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732 Chemerin reactivates PTEN and suppresses PD-L1 in tumor cells via a novel CMKRL1-mediated pathway
  1. Russell Pachynski,
  2. Keith Rennier,
  3. Woo Jae Shin,
  4. Ethan Krug,
  5. Gurpal Virdi and
  6. Russell Pachynski
  1. Washington University School of Medicine, St Louis, MO, USA


Background Chemokines and chemoattractants play critical roles in trafficking that help regulate leukocyte infiltrates in the tumor microenvironment. Chemokines/chemoattractants can also modulate tumor cell phenotype and function, as tumor cells express functional receptors for these agents. Chemerin (retinoic acid receptor responder 2, RARRES2) is an endogenous leukocyte chemoattractant that recruits innate immune cells through its receptor, CMKLR1. RARRES2 is widely expressed in nonhematopoietic tissues and often downregulated across multiple tumor types compared with normal tissue. We and others have shown that augmenting chemerin in the tumor microenvironment significantly suppresses tumor growth, in part, by immune effector cell recruitment. As chemerin has various roles outside of leukocyte trafficking (eg adipocyte differentiation and metabolic processes), we hypothesized that it may have additional, tumor-intrinsic effects.

Methods We investigated the effect of exogenous chemerin on human prostate and sarcoma tumor lines. Key signaling pathway components were elucidated using qPCR, Western blotting, siRNA knockdown, and specific inhibitors. Functional consequences of chemerin treatment were evaluated using in vitro and in vivo studies.

Results We show for the first time that human tumors exposed to exogenous chemerin significantly upregulate PTEN expression/activity, and concomitantly suppress programmed death ligand-1 (PD-L1) expression. CMKLR1 knockdown abrogated chemerin- induced PTEN and PD-L1 modulation, revealing a novel CMKLR1/PTEN/PD-L1 signaling cascade. Targeted inhibitors suggest that signaling occurs through the PI3K/AKT/mTOR pathway. We found that chemerin treatment significantly reduced tumor migration, while significantly increasing T-cell–mediated cytotoxicity. Chemerin treatment was as effective as both PD-L1 knockdown and the anti–PD-L1 antibody atezolizumab in augmenting T cell mediated tumor lysis. Forced expression of chemerin in human DU145 prostate tumors significantly suppressed in vivo tumor growth, significantly increasing PTEN and decreasing PD-L1 expression. Primary prostate tumor cultures that were treated with recombinant chemerin showed significant increases in PTEN and decreases in PD-L1 expression compared to controls. Lastly, analyses of clinical trial data from human metastatic prostate cancer patients receiving treatment with ipilimumab (NCT02113657) showed higher tumoral levels of RARRES2 expression correlated with higher levels of PTEN, higher effector immune cell (eg cytotoxic T cells, NK cells) signatures, and improved clinical outcomes, suggesting a strategy to augment chemerin/RARRES2 levels in tumors may improve responses to immunotherapy.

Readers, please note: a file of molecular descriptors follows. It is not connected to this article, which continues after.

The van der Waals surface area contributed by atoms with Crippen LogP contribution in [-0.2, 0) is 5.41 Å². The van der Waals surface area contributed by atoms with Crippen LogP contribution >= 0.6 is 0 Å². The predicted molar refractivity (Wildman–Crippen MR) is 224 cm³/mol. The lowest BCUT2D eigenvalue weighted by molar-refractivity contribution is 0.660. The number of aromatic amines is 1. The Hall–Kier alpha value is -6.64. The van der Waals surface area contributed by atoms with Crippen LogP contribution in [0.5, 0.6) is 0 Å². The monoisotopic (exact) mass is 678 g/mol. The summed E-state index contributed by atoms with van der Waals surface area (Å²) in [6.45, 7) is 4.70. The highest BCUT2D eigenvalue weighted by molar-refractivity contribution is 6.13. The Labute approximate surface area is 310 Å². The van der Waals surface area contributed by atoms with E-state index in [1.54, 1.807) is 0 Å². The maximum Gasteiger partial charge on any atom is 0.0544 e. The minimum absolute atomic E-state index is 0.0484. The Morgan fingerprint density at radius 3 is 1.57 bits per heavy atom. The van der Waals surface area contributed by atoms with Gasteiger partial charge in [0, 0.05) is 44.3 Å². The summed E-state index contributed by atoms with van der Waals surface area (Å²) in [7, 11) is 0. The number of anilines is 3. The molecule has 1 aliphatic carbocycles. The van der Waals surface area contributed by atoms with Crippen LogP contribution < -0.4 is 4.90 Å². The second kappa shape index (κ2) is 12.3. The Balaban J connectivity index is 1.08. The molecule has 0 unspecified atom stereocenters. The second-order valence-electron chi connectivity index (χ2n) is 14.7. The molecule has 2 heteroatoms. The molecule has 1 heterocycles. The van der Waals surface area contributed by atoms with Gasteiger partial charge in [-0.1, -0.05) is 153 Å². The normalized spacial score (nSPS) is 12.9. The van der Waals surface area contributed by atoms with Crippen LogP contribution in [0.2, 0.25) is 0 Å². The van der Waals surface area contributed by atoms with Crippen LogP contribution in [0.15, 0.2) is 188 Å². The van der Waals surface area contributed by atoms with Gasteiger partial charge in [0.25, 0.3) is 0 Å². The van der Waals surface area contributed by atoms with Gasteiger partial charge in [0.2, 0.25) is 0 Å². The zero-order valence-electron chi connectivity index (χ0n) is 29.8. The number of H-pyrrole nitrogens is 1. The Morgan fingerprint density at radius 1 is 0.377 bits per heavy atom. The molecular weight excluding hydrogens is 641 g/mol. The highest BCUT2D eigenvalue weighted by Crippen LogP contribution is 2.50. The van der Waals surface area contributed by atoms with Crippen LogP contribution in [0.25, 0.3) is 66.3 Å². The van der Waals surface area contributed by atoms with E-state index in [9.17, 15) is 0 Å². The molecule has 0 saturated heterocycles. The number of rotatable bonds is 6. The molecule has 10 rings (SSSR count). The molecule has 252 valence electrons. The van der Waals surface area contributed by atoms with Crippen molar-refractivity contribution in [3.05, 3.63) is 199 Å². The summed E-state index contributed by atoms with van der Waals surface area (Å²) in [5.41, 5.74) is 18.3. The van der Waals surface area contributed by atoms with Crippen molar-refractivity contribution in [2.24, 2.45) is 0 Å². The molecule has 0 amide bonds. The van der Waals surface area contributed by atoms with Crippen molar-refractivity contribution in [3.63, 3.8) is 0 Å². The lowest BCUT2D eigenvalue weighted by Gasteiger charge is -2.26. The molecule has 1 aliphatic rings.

Conclusions Collectively, our data show for the first time a novel link between chemerin, PTEN, and PD-L1 in human tumor lines. These results show that chemerin – in addition to its ability to suppress tumor growth by recruitment of immune effector cells, may also have a role in improving T-cell–mediated immunotherapies through favorable modulation of PTEN and PD-L1.

This is an open access article distributed in accordance with the Creative Commons Attribution 4.0 Unported (CC BY 4.0) license, which permits others to copy, redistribute, remix, transform and build upon this work for any purpose, provided the original work is properly cited, a link to the licence is given, and indication of whether changes were made. See:

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